What Is Shelf Life Testing Of A Pharmaceutical Product?

Posted by Michelle Puglielli

Find me on:

chamberShelf-life testing of a drug product is a means of assessing the functionality, effectiveness, and stability of a pharmaceutical product over a period of time to either establish a new expiry date for a new product, or to collect data in ongoing support of an already-existing expiry date for a commercial/marketed product.

To challenge the lifespan of either a new or commercial drug product, it is exposed to various extremes of regulated temperature and humidity conditions for specified lengths of time, inside what are known as “stability chambers”. At periods throughout the study, known as “time points”, samples are removed from their storage conditions, and their integrity is assessed by conducting laboratory testing against an approved, stability product specification.

Shelf life is the period of time, from the date of manufacture, that a drug product is expected to remain within its approved product specification while stored under defined conditions. Shelf life is typically expressed in units of months, i.e. 24 months, 36 months, to a maximum of 60 months. The phrase “shelf life” and “expiry date” is often interchangeably used in the industry, as both terms reflect the same concept: there is a period of time where a product is stable and safe for use, but is made limited based on thorough stability research. Shelf life/expiry dates reflect the time where a product will work both safely and effectively. This is why “shelf life testing” is also referred to as “stability testing”. The amount of time a product can stay stable under certain environmental conditions, equates to its shelf life.

Common Stability Chamber Storage Conditions Used For Product Shelf Life Testing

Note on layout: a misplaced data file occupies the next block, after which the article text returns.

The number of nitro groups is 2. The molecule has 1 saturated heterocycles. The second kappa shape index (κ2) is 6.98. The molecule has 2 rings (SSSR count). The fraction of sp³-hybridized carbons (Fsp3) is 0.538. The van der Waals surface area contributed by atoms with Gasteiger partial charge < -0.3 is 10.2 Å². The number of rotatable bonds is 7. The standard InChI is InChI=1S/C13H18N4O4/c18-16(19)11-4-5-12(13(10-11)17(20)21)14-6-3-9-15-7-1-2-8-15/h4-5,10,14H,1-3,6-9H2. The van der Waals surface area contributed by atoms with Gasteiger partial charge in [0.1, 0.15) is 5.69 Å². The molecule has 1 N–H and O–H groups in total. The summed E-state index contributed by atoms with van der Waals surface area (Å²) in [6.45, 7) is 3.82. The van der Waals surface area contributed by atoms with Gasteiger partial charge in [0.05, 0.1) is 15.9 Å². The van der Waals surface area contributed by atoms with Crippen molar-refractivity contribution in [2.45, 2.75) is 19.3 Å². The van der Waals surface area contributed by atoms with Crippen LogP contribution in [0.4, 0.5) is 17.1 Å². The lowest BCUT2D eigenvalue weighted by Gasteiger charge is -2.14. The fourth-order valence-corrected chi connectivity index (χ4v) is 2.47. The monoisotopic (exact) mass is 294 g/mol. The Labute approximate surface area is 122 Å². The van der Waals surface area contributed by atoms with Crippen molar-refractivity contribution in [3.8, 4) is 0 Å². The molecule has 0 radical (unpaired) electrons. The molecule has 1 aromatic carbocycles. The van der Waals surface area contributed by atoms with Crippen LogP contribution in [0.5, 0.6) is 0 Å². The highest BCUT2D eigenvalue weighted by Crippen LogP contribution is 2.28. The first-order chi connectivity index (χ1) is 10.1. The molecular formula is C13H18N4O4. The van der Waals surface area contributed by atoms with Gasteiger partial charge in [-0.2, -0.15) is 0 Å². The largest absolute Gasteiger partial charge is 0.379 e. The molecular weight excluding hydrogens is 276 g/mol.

Long Term Stability Storage

Typically, this is when a product is stored at a temperature range of 25°C +/- 2°C, with humidity set at 60%RH +/- 5%RH (RH – stands for “Relative Humidity”) for up to 60 months. Testing against the product’s stability specification will take place at designated time points. “Time points” reflect the duration of time that the product has been exposed in the set temperature/humidity storage condition. Usual time points for testing are at 0, 3, 6, 9, 12, 18, 24, 36 months, etc. It’s also a good idea to ensure testing is conducted at the actual (proposed or established) expiry date. You should put a minimum of one lot per year of marketed product onto long-term stability; for each dosage strength, each size, and from each type of container/closure, to support the product’s existing expiry date. New products must also be placed on long-term stability to collect pertinent data that will help advise an expiry date.

Accelerated Stability Storage

Determining-Best-Manufacturing-Processes-Guide-For-Pharmaceutical-Products This is when a product is stored at a temperature range of 40°C +/- 2°C, with humidity set at 75%RH +/- 5%RH for up to 6 months. It is referred as “accelerated” because high temperature/humidity exposure to the product over a short period of time accelerates product degradation. In other words, it stresses and challenges the product’s chemical composition to the extreme. Typical time points for testing under this condition are 0, 3, and 6 month milestones. It’s always a good idea to assess the stability of your product at 1 and 2 month time points if possible - more data is better than less data. Accelerated conditions are important to determine the stability of a drug product prior to marketing, and prior to adoption of significant changes in formulation, manufacturing, procedures, or packaging materials that may affect the shelf life of the product.